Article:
Discuss and talk about any general topic.
7 posts • Page 1 of 1
1. Beijing Dialect: The closest to standard Mandarin. It is characterized by the "er" sound which I still find a bit difficult to grasp (I'm of southern Chinese heritage). Has a bit of a masculine quality but still much smoother than the northeastern dialect.
2. Tianjin / Hebei dialect: You would expect it to be fairly close to the Beijing dialect / standard Mandarin considering geographical proximity, but it is actually quite different. I find more similarities to the Shanxi dialect than to standard Mandarin.
3. Northeast dialect: Can be entertaining but I find it too harsh on the ears. It has a very masculine tone even when spoken by females.
4. Henan dialect: Also pretty harsh on the ears. Characterized by "zhong", which stands for affirmative and confirmation.
5. Shanxi dialect: I can't describe it too well but it seems to me a cross between the Henan and the Hebei / Tianjin dialects.
6. Shaanxi dialect: Nothing too unique about it except that it shares some similarities with the Chongqing and Hubei dialects in the southern parts of the province.
7. Shandong dialect: Nothing too unique about it but it sounds straightforward and confident.
8. Chongqing dialect: Overall quite similar to Mandarin except with a different tone. The lower classes tend to use a lot of slang. My native dialect but I can't speak it too well.
9. Sichuan dialect: Quite similar to the Chongqing dialect but sounds softer. More variability in tones.
10. Yunnan / Guizhou: Similar to the Sichuan dialect. The Sichuan, Yunnan and Guizhou dialects are often grouped together due to their similarity.
11. Jiangxi: My best female friend is from Jiangxi but I've never heard her speak her native dialect. I imagine it would be a cross between the Hubei, the Zhejiang and the Anhui dialects.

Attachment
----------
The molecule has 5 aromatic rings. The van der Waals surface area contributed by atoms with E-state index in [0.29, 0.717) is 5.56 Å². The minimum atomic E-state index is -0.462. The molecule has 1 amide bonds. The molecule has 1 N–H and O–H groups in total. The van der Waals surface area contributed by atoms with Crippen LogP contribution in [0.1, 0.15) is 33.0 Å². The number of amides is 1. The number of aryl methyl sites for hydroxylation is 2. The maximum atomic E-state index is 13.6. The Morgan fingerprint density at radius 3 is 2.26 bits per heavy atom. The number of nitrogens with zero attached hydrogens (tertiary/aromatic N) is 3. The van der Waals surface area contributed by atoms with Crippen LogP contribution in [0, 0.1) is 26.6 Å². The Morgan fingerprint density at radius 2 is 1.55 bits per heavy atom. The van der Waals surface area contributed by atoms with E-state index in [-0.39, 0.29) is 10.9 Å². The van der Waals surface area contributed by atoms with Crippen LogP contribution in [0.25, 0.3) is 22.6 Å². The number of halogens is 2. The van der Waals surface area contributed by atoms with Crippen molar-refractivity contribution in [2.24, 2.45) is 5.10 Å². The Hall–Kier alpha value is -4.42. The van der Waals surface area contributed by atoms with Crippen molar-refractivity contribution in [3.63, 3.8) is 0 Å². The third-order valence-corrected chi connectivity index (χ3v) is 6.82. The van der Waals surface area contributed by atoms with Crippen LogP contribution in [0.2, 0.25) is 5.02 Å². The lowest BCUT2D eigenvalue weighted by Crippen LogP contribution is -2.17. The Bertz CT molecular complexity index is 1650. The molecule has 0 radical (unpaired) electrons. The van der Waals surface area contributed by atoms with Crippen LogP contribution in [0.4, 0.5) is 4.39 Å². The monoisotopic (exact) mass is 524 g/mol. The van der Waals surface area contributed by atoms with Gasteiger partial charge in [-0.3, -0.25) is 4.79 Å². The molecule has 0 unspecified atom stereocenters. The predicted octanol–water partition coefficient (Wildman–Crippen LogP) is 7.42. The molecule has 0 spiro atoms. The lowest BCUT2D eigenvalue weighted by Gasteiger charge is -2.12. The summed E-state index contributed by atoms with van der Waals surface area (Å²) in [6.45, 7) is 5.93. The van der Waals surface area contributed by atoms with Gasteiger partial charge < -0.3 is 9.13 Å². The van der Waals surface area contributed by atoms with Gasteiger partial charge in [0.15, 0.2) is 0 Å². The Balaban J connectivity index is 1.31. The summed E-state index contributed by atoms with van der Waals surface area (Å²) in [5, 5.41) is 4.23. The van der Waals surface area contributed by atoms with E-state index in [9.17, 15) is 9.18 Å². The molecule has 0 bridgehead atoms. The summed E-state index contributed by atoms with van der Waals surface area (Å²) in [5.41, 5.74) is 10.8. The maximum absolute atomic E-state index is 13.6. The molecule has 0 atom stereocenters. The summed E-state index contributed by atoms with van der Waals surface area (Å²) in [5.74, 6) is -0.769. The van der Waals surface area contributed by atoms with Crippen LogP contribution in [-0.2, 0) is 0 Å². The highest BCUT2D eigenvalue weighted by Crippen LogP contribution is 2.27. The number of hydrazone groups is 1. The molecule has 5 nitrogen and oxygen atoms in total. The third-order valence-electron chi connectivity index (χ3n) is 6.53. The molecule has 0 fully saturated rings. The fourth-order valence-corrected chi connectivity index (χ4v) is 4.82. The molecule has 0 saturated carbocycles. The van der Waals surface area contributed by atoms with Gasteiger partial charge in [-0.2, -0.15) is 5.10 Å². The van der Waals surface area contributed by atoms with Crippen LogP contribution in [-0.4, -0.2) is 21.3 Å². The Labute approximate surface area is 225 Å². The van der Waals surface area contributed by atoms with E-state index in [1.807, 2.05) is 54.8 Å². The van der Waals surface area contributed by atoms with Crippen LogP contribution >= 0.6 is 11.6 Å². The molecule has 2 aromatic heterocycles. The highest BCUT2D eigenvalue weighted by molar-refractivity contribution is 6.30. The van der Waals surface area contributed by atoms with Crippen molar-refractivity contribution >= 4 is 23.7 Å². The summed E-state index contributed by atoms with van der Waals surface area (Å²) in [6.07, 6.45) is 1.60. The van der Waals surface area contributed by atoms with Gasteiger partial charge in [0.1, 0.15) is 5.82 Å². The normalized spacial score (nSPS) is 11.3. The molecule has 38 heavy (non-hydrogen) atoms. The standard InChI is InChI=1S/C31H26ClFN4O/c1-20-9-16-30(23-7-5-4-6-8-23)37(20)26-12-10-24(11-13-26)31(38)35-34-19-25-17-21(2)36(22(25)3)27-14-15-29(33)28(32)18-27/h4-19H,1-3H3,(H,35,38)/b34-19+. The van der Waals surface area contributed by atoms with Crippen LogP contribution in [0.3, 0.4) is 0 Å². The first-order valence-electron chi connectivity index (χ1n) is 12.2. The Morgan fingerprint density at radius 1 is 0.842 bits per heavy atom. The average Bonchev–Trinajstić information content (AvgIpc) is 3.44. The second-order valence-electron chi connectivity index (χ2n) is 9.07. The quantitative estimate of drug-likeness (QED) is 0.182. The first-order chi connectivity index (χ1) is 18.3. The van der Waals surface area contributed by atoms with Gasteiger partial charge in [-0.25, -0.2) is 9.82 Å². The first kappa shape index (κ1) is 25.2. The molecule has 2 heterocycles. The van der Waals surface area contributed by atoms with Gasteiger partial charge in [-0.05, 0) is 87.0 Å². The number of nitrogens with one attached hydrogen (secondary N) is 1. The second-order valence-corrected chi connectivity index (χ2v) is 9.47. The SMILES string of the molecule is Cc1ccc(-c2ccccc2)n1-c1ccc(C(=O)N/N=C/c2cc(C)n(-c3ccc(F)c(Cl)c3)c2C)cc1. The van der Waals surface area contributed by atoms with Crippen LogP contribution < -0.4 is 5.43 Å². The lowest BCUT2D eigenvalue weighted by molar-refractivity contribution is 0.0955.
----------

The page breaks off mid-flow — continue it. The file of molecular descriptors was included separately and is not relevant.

12. Anhui: Combines both southern Chinese and northern Chinese influences due to Anhui's geographical position.
13. Hubei: Like the Anhui dialect it seems to combine both northern and southern influences. Does not sound that pleasant.
14. Hunan: Can be quite similar to the Sichuan dialect but with some influence from the Hubei dialect.
15. Zhejiang / Jiangsu / Shanghai: Extremely fast, sounds like they are always arguing. I am completely unable to comprehend. The Wenzhou dialect is notoriously difficult to understand.
16. Fujian: ALMOST LIKE ANOTHER LANGUAGE! You also get Hakka.
17. Guangdong / Hong Kong / Macau: Obviously Cantonese, which I'm able to understand 30-40% without subtitles. The Teochew / Chaozhou dialect seems distinct, but I've never heard it being spoken.
18. Guangxi: Shares similarities with Cantonese but also has southeast Asian influence due to Guangxi's borders with southeast Asian countries, especially Vietnam (though culturally and ethnically Vietnam can arguably be considered as East Asian).
19. Tibet / Inner Mongolia / Xinjiang / Qinghai: Regions with strong influence from ethnic minorities. Uyghurs and Chinese Mongolians speak Mandarin with their tongues rolled up, haha. Tibetans speak Mandarin with southern Chinese influence.
20. Hainan: I've never heard Hainanese being spoken but it seems to be a common 4th or 5th tongue for ethnic Chinese in southeast Asia, being preceded by Mandarin, Cantonese, Hokkien and Hakka.
This concludes my brief summary of regional accents in China. Which ones do you think sound the best? The worst?
Last edited by Ghost on Sat Oct 15, 2016 3:53 am, edited 1 time in total.
People in Guangdong can understand my Chinese, but when I went to Chongqing to see Baoning and Magnum, the people there couldn't understand anything I was saying...
I guess my accent is Guangdong ren style. Haha...
Are the dialects in decline at all among the young?
I have a hard time understanding Mandarin with very strong regional accents. In Beijing it's the people from the outskirts (close to Hebei), in Chongqing it's pretty much anyone who talks a bit too fast.
Speaking of this, I also think that among the younger Chinese, studying English is affecting how well they understand foreigners. My students and other younger Chinese people can usually understand me but old people usually can't. I think the current generation has absorbed enough knowledge of English grammar and sounds that this helps them better understand a foreigner attempting to speak Chinese.
Yes, this is definitely true! I guess being around foreigners helps some Chinese gain a better understanding of us trying to speak the language.
7 posts • Page 1 of 1
Who is online
Users browsing this forum: No registered users and 4 guests